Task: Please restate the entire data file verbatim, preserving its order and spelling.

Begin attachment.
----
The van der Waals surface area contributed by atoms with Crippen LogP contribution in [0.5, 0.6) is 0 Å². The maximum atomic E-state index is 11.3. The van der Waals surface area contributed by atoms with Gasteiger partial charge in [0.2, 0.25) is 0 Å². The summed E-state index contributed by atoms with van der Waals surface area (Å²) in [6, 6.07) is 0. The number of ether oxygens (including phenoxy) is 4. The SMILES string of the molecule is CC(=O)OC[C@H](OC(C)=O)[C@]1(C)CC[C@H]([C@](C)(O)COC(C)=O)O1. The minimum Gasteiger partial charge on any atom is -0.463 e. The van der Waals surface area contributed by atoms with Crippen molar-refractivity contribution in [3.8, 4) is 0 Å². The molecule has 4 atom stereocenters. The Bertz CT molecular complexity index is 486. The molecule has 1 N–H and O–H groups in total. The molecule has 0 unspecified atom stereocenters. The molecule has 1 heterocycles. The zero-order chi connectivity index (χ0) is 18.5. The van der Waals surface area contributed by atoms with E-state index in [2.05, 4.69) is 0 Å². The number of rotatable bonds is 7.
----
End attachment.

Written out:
The van der Waals surface area contributed by atoms with Crippen LogP contribution in [0.5, 0.6) is 0 Å². The maximum atomic E-state index is 11.3. The van der Waals surface area contributed by atoms with Gasteiger partial charge in [0.2, 0.25) is 0 Å². The summed E-state index contributed by atoms with van der Waals surface area (Å²) in [6, 6.07) is 0. The number of ether oxygens (including phenoxy) is 4. The SMILES string of the molecule is CC(=O)OC[C@H](OC(C)=O)[C@]1(C)CC[C@H]([C@](C)(O)COC(C)=O)O1. The minimum Gasteiger partial charge on any atom is -0.463 e. The van der Waals surface area contributed by atoms with Crippen molar-refractivity contribution in [3.8, 4) is 0 Å². The molecule has 4 atom stereocenters. The Bertz CT molecular complexity index is 486. The molecule has 1 N–H and O–H groups in total. The molecule has 0 unspecified atom stereocenters. The molecule has 1 heterocycles. The zero-order chi connectivity index (χ0) is 18.5. The van der Waals surface area contributed by atoms with E-state index in [2.05, 4.69) is 0 Å². The number of rotatable bonds is 7.